“The Diary of Sisyphus”, the first movie written by an Artificial Intelligence

Federico Bo
5 min readMar 5


Image from the movie “The Diary of Sisyphus”

A few days ago, I found a message from Mateusz in my LinkedIn inbox. He introduced himself as a film producer and director and told me about a project he is working on: “the first film in the world to have been written by an Artificial Intelligence, entirely conceived and produced in Italy.”

I am curious, but also suspicious. Whenever there’s hype around a new technology, many “amateurs” try to jump on the bandwagon. Mateusz gives me a link to a teaser, and the video intrigues me (it is professional). I check his profile and I discover that Mateusz Miroslaw Lis is a student of Information Engineering at the University of Padua.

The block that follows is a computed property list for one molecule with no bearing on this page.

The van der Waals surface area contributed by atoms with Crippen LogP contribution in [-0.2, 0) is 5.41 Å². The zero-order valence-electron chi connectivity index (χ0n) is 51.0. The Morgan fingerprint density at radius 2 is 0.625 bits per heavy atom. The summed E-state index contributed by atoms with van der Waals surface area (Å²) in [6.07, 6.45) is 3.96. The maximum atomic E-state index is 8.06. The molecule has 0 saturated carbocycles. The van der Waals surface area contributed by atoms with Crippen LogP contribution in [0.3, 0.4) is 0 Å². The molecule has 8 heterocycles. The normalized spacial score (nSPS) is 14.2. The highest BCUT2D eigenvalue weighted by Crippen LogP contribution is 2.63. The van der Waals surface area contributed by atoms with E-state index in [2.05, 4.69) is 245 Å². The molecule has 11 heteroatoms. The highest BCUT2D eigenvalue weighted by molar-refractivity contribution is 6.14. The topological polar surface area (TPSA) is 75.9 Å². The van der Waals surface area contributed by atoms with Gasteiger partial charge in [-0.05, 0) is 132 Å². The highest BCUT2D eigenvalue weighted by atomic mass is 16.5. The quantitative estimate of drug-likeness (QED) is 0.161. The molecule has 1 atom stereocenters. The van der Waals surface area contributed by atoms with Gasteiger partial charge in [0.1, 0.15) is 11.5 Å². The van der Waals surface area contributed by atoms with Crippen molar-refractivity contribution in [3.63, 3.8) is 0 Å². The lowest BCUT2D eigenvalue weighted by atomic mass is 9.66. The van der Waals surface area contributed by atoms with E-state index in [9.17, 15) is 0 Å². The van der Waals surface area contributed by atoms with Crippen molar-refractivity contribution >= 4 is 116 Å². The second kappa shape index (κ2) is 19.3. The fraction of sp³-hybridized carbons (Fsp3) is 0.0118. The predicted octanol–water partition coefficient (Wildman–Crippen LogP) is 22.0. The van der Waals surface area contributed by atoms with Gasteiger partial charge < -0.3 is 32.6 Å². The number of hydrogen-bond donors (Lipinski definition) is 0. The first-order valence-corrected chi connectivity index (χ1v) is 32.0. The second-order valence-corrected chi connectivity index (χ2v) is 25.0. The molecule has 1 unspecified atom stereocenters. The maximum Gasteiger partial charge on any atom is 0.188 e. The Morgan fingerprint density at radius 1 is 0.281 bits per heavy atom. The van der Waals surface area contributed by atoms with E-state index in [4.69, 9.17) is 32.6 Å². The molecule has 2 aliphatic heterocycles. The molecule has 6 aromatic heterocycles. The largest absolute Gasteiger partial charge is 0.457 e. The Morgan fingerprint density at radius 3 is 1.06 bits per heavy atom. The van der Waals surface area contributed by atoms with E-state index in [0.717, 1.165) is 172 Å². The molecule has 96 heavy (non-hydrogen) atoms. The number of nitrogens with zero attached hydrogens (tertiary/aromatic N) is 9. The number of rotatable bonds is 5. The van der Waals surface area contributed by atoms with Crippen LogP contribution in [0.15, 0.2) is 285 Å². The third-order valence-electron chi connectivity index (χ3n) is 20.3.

Ah. Okay, now I am really curious.

I ask him if we want to have a video call. He accepts. One Saturday afternoon, I sit in front of my computer. Mateusz and Stefano Pellizzari, a student of Literature, Communication, and Entertainment at the University of Trieste, and co-producer of the film “The Diary of Sisyphus” (they are partners in the movie production company Briefcase Films), tell me about the genesis and objectives of their audiovisual project.

Their natural inclination is towards experimentation. Mateusz tells me that, from the beginning of his university career, he combines his love for cinema with an interest in the field of Artificial Intelligence. One of the first short films he made with Stefano was “Frammenti di anime meccaniche” (“Scraps of Mechanical Souls”), about a year and a half ago. The inspiration for this project came, among other things, from “Sunspring,” a short film by director Oscar Sharp written in 2016 by an Artificial Intelligence named Benjamin (more precisely, an algorithm based on a recurrent neural network called LSTM).